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'One of them shouted "A Merry Christmas English. We're not shooting tonight." . . . [then] they stuck up a light. Not to be outdone, so did we. Then up went another. So, we shoved up another. Soon the lines looked like an illuminated fete.' Rifleman Leslie WalkingtonOn Christmas Eve 1914, a group of German soldiers laid down their arms, lit lanterns and started to sing Christmas carols.
The British troops in nearby trenches responded by singing songs of their own.
The next day, men from both sides met in No Man's Land.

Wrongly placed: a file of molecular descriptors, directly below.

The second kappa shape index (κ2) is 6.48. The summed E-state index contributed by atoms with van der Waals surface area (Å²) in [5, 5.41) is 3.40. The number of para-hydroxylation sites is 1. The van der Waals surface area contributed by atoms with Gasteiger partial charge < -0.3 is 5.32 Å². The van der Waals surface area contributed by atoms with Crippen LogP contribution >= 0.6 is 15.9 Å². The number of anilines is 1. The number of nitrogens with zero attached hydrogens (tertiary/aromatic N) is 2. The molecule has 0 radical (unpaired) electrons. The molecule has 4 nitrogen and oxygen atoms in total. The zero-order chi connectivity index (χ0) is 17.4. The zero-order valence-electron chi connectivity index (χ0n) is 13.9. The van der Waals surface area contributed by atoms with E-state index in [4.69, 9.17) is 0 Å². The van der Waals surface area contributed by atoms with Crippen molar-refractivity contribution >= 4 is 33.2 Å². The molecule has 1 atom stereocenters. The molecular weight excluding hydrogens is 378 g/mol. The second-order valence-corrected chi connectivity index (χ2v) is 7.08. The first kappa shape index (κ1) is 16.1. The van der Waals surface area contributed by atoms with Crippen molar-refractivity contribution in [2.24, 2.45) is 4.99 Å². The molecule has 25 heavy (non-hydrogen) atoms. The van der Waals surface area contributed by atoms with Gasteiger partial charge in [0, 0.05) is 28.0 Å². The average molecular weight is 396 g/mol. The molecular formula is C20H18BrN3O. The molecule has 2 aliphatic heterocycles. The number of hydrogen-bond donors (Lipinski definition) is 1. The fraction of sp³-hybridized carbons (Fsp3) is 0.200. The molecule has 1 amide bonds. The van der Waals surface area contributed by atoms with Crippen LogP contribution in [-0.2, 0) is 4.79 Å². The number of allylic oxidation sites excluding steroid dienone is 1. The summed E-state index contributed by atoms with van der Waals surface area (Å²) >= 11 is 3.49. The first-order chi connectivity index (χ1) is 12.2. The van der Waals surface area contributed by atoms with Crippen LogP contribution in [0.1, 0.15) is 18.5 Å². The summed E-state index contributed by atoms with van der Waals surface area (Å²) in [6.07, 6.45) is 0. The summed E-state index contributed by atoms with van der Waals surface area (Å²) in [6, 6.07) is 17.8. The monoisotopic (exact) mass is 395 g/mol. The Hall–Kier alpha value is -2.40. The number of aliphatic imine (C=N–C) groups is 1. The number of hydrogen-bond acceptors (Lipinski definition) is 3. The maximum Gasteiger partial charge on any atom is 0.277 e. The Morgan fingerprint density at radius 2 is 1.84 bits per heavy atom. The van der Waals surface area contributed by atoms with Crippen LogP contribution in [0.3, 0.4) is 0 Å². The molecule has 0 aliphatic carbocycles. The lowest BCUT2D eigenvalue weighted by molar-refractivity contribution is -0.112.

They shook hands, took photos and exchanged food and souvenirs.
Some even played improvised football games, kicking around empty bully-beef cans and using helmets for goalposts.
Both sides also saw the lull in fighting as a chance to bury the bodies of their comrades. In some parts of the front, the truce lasted a few hours.
In others, it continued to the New Year. But everywhere, sooner or later, the fighting resumed.
Today, the Christmas Truce is seen as a poignant symbol of hope in a war that many people regard as unnecessary and futile.
But what was the real story of those remarkable few days?In this fascinating new book, historian Anthony Richards has brought together hundreds of first-hand reminiscences from those who were there - including previously unpublished German accounts - to cast fresh light on this extraordinary episode.
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